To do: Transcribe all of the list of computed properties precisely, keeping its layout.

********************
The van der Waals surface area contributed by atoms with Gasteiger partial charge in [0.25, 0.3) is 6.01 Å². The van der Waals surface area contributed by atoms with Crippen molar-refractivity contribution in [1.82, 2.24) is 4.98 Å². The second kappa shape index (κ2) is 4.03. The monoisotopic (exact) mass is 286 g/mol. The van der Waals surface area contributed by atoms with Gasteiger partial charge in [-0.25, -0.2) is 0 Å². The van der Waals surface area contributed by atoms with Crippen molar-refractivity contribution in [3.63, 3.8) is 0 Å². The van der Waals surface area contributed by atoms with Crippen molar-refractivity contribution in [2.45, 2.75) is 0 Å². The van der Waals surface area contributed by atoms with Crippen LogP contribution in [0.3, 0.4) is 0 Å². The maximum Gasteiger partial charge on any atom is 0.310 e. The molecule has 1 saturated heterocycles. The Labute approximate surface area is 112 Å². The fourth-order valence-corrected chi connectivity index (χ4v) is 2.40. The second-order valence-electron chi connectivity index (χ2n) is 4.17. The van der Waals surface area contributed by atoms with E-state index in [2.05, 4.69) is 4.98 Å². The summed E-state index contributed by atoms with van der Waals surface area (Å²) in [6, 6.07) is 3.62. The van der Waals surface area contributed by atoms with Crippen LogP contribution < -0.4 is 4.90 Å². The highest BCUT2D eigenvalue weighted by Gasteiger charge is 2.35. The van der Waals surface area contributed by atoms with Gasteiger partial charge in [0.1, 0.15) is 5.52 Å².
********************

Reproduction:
The van der Waals surface area contributed by atoms with Gasteiger partial charge in [0.25, 0.3) is 6.01 Å². The van der Waals surface area contributed by atoms with Crippen molar-refractivity contribution in [1.82, 2.24) is 4.98 Å². The second kappa shape index (κ2) is 4.03. The monoisotopic (exact) mass is 286 g/mol. The van der Waals surface area contributed by atoms with Gasteiger partial charge in [-0.25, -0.2) is 0 Å². The van der Waals surface area contributed by atoms with Crippen molar-refractivity contribution in [3.63, 3.8) is 0 Å². The van der Waals surface area contributed by atoms with Crippen molar-refractivity contribution in [2.45, 2.75) is 0 Å². The van der Waals surface area contributed by atoms with Crippen LogP contribution in [0.3, 0.4) is 0 Å². The maximum Gasteiger partial charge on any atom is 0.310 e. The molecule has 1 saturated heterocycles. The Labute approximate surface area is 112 Å². The fourth-order valence-corrected chi connectivity index (χ4v) is 2.40. The second-order valence-electron chi connectivity index (χ2n) is 4.17. The van der Waals surface area contributed by atoms with E-state index in [2.05, 4.69) is 4.98 Å². The summed E-state index contributed by atoms with van der Waals surface area (Å²) in [6, 6.07) is 3.62. The van der Waals surface area contributed by atoms with Crippen LogP contribution < -0.4 is 4.90 Å². The highest BCUT2D eigenvalue weighted by Gasteiger charge is 2.35. The van der Waals surface area contributed by atoms with Gasteiger partial charge in [0.1, 0.15) is 5.52 Å².